Sitting on the terrace of the one and only Wifi café in this provincial little town, I once again look at the rather unimaginative architecture produced by The French Revolution – its Town Hall.


Quite typical, all over France these buildings look alike. Revolutions tend to standardise: people, buildings, thoughts, whatever…





I look up more closely and see this.




The R. and the F. stand for La République Francaise. You know – Brotherhood, Liberty, Equality and all that ideological jazz. The two capitals, however, are separated by a Clock, by Time itself. This is rather funny, as almost all revolutions have always wanted to finish with Time, with Time-as-History.


It suddenly strikes me. Could the spirit that took its hold on Hitchcock have already been floating over the waters, could it also have been the Revolutionary architect’s guardian angel!


In that evergreen of a movie – North by North-West – we encounter the uncanny couple of Eva Marie Saint and Cary Grant. We find them sitting together for a few uncomfortable moments.


She gets her cigarette fired and observes the little emblem that Cary has printed on the match covers which he hands out to the clients of his advertising firm. Carry is playing the man-on-the-run, Roger Thornhill.





“R O T”, Eve Mary Saint reads out loud, “What’s the ‘O’ standing for?” “Oh, for nothing. Just makes it more interesting…”


That must be the plot of this town hall’s Tympanum, that triangled cornice with the clock in between ‘R’ and ‘F’. Time as Nothingness – certainly after the Revolution.


So many deep philosophers have already said it: ‘Time does not exist’. It is merely an ‘attribute of matter’, thus Lawrence Durrell wrote in one of his wildfire letters to Henry Miller – ‘the idea of duration is false’.


This is the point where the would-be mystic and the would-be revolutionary meet. Both like to deny Death, after all that great guardian of human time. The would-be revolutionary, because he seems to exist in slaughter; the would-be mystic, because he fears death and even more so old age and getting decrepit.


Whereas the revolutionary elevates time into a supreme and revered Now, the mystic by contrast deflates the Here and Now, paying all his respects to the Before- and Afterlife. Yet ‘For ever young’, that’s what the two of them would like to be…


Out there on the café terrace I contemplated the clock’s two hands moving Time. Yes indeed, analogue time – time as expressed in movement through space. But oh so real! Not at all a ‘mere attribute of matter’.


Those who take only the Now for ‘real’ reduce reality to the mirage of a foolish mind. They forget that we actually live in a Now and in a Here. The present always involves a presence of things, of spaces – and of one’s own presence, the presence of mind which inevitably involves memory and longing.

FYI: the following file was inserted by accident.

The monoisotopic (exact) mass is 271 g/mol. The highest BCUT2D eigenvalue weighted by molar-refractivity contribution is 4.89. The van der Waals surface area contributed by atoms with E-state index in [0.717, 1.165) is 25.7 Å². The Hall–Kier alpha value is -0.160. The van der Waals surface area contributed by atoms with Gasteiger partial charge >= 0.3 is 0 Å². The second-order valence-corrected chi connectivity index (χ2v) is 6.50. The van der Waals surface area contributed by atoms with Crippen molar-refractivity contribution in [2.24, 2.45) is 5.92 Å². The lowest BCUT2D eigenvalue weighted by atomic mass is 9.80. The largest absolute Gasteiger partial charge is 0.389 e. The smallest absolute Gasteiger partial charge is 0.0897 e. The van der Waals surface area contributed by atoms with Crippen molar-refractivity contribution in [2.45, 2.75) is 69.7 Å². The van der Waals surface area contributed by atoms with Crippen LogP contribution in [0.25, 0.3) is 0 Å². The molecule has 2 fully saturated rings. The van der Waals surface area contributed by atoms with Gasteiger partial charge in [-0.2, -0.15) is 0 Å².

Time without things is empty, things without time are oppressive. And what about music – Time so touchable, if even only slightly so…


I know it. Only so many turns of those hands equipped with their knife and fork, and I’m done with. Reminded by my disease, they will slowly consume what is left of my reality – and with it my past as well as my future.


Sierksma, Le Blanc 23.9/2016



Author: rjsiersk

Sierksma was born in Friesland, a 'county' in the northern part of the Netherlands with its own language which he does not speak and with an obstinate population to which he both belongs and does not belong. A retired Professor of Social Philosophy and Aesthetics, as a Harkness fellow he taught at Rutgers and Berkeley Universities in the USA, and at GUAmsterdam and TUDelft in the Netherlands. In 1991 he was awarded his PhD from Leiden University on the subject of 'Surveillance and Task: Labour Discipline between Utilitarianism and Pragmatism'. His books include Minima Memoria (1993), Lost View (2002 with Jan van Geest), and Litter Scent (2013). He has published poems and articles in Te Elfder Ure, Nynade, Oasis and the Architectural Annual. Half the year he lives in Haarlem, the other half he spends in la France Profonde, living ‘in his own words’ as the house out there was bought with the winnings from his essay Eternal Sin, written for the ECI Essay Prize (1993). In this blog, Sierksma's Sequences, written in English, he is peeping round his own and other people’s perspectives. Not easily satisfied with answers nor with questions, he turns his wry wit to a number of philosophical and historical issues. His aim in writing: to make parts of the world light up in his perspective - not my will, thine! Not being a thief, he has no cook, one wife, some children, one lover and three cats.

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